Post-IPO Chat With CEO of Anaplan as Its Trading Price Surge Holds

Xconomy San Francisco — 

Enterprise planning software company Anaplan pulled off its IPO in the middle of a broad market slump last week—raising $263.5 million—and its 43 percent share price surge on the first day of trading continues to hold while Nasdaq and the Dow have yet to fully recover their lost value.

Anaplan’s (NYSE: PLAN) IPO shares, which priced at $17 late on Oct. 11, closed at $24.30 on Friday, Oct. 12. As of Wednesday’s close, they had gained a bit more, closing at $25.43.

The company also reported this week that Anaplan’s underwriters exercised their full option to buy an additional 2,235,000 shares at $17 apiece.

But now that Anaplan has cleared the hurdle of its public debut, CEO Frank Calderoni faces the ongoing task of proving that the company can reach the potential it claimed, which he says spurred strong investor interest. (Anaplan priced at the top of its $15 to $17 range, which had been boosted from $13 to $15 just before the IPO.)

“Clearly, investors will be focused on our growth,” Calderoni said in a post-IPO chat with Xconomy this week. The chief executive says Anaplan has not yet set specific targets to meet on customer numbers or revenue.

San Francisco-based Anaplan sells subscriptions to Web-based software designed to help businesses make holistic plans that not only include financial strategies, but also cover operational decisions by pulling in data related to sales, marketing, IT, human resources, and company supply chains.

Calderoni says this comprehensive approach makes Anaplan a viable competitor to tech giants IBM, Oracle, and SAP. “They tend to use more traditional financial planning applications that have been around for decades,” he says.

Anaplan lays claim to a total addressable market that encompasses the entire category called “performance management and analytic applications software,” which IDC forecasts will grow to a global total of $21 billion by 2021. That category includes production planning, supply chain management, and customer relationship management—the bailiwick of established firms such as Salesforce.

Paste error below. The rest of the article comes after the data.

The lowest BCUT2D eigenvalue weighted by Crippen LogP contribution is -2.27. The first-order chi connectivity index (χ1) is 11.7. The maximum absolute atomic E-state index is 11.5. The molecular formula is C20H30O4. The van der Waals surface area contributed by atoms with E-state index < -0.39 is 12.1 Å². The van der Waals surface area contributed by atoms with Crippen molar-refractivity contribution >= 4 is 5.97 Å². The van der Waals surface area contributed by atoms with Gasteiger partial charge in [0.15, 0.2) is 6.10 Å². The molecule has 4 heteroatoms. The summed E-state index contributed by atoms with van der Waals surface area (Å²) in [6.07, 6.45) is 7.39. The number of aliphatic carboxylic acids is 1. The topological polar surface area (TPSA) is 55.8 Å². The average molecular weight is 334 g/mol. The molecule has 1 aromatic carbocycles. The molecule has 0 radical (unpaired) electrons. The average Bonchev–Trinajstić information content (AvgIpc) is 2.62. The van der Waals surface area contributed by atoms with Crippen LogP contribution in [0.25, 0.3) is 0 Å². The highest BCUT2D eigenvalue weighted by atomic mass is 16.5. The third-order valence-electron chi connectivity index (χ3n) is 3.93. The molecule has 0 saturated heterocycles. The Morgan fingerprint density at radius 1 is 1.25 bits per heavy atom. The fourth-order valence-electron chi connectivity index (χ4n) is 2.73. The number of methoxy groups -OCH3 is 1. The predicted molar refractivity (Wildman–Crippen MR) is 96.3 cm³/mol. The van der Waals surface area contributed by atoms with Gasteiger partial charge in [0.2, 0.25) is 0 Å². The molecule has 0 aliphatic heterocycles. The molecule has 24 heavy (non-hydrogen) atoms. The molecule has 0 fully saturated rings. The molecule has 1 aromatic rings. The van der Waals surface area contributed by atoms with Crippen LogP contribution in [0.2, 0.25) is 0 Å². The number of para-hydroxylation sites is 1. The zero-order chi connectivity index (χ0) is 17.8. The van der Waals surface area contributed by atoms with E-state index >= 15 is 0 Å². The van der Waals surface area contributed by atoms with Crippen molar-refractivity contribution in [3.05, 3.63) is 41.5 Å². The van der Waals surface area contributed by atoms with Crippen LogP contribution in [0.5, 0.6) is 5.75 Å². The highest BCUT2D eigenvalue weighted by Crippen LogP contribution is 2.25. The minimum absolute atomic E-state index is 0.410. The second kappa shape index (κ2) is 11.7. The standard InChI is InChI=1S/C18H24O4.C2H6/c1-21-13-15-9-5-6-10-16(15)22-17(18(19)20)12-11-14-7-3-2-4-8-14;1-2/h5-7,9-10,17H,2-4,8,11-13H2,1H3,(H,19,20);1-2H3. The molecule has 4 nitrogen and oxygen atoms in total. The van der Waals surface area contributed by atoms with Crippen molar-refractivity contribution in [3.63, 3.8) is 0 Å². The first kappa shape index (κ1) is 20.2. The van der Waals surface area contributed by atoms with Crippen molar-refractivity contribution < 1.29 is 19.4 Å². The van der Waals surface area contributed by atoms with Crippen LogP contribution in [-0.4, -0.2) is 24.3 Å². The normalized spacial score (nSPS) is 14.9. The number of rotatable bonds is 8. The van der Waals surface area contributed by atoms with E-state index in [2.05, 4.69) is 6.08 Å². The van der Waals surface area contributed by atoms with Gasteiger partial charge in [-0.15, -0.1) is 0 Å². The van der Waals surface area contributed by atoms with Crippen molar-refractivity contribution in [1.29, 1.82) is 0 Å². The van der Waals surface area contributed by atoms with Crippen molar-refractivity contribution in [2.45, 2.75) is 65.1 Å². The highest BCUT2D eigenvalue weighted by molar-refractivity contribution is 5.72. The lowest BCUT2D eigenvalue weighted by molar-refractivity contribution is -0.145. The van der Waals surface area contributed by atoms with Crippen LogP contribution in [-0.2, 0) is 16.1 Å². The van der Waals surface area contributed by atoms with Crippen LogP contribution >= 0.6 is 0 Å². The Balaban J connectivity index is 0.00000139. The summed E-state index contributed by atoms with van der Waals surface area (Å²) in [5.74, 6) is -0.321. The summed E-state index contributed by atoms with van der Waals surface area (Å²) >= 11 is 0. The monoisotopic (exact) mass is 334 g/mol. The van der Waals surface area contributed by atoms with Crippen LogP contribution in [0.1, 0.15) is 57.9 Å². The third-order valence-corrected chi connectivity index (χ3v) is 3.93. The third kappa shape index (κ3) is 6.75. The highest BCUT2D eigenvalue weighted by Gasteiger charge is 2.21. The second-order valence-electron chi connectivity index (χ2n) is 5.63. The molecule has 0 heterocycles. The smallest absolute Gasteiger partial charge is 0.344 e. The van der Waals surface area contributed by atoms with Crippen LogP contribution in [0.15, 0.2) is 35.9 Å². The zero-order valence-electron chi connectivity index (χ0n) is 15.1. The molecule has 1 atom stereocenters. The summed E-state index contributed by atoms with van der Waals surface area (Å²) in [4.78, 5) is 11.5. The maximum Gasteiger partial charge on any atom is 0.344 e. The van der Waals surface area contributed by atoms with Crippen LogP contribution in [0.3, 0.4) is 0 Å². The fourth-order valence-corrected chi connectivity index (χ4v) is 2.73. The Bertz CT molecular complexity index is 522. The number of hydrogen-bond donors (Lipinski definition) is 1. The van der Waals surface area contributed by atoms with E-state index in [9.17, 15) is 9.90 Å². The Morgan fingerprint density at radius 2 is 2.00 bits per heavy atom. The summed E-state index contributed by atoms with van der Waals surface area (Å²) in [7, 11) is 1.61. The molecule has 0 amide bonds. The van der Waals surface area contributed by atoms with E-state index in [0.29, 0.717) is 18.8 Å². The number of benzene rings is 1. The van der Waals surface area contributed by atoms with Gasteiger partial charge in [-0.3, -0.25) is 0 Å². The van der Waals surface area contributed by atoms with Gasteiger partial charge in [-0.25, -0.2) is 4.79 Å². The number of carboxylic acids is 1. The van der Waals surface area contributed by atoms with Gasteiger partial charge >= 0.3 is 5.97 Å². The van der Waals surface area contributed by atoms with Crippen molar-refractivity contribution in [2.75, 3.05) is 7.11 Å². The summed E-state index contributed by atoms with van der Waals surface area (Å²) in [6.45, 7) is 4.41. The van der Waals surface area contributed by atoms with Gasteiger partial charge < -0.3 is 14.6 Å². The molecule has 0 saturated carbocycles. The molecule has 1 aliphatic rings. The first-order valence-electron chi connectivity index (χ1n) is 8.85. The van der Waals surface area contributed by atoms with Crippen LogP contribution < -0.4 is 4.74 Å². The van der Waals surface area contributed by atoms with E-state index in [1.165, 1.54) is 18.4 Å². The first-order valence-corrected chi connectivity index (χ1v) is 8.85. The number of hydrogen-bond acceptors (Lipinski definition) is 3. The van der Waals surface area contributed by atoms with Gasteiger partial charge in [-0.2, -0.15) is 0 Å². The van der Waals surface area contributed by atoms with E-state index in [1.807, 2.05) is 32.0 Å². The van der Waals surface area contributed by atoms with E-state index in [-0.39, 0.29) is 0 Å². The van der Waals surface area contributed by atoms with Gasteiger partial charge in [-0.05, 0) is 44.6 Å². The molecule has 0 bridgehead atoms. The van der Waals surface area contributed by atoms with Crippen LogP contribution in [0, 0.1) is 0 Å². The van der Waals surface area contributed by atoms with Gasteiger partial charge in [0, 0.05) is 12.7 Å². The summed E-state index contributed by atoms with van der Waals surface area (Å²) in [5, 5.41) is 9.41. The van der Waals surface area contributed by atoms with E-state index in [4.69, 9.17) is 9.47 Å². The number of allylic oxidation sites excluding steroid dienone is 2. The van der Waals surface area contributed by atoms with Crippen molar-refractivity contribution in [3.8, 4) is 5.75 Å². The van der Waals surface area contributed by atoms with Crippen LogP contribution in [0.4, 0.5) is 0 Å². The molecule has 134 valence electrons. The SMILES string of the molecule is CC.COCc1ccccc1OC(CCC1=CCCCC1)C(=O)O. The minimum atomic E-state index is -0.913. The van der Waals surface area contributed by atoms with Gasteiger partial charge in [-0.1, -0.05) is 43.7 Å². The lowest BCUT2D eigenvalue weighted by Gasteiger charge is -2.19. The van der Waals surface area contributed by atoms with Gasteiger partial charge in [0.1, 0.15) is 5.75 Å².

As of the end of July, Anaplan counted 979 customers, including hundreds of the large enterprises that are its target market. HP, United Airlines, Box, and McAfee are among them. But one of the most important users of the company’s enterprise planning software may be Anaplan itself.

Calderoni says the company used its own software to optimize its operations and prepare to take its initial public offering on the road to face potential investors.

Well before that ever happened, Anaplan used its own business functions as a test bed to demonstrate the reach of its planning software and attract customers, he says. Anaplan showed potential subscribers the way it used the service to manage its decisions regarding real estate, sales forecasting, finance, customer relations, and the assignment of sales territories. The company has an internal team called “AoA,” or “Anaplan on Anaplan,” which discovers new internal use cases that might also be adopted by customers, Calderoni says.

When all of a company’s departments are feeding data into a central planning hub, leaders don’t have to spend time reconciling the differences between information from various data silos, Calderoni says.

Consistent, reliable data on sales—“who’s buying what, where”— can improve supply chain decisions, such as locating inventories of each product close to high-demand regions for quick delivery and inventory cost savings, Calderoni says.

Anaplan’s software can not only make use of internal company data, but can also pull in information from the outside world that could impinge on a company’s plans, Calderoni says.

That would include intelligence on the current IPO market at the time when Anaplan was considering a public offering. But as confident as Calderoni is in Anaplan’s tools, he let them take a back seat to outside experts in choosing the IPO’s timing.

“We relied on advisors with in-depth statistics on market dynamics—Goldman Sachs and Morgan Stanley,” Calderoni says, referring to Anaplan’s underwriters.

Photo Credit: Anaplan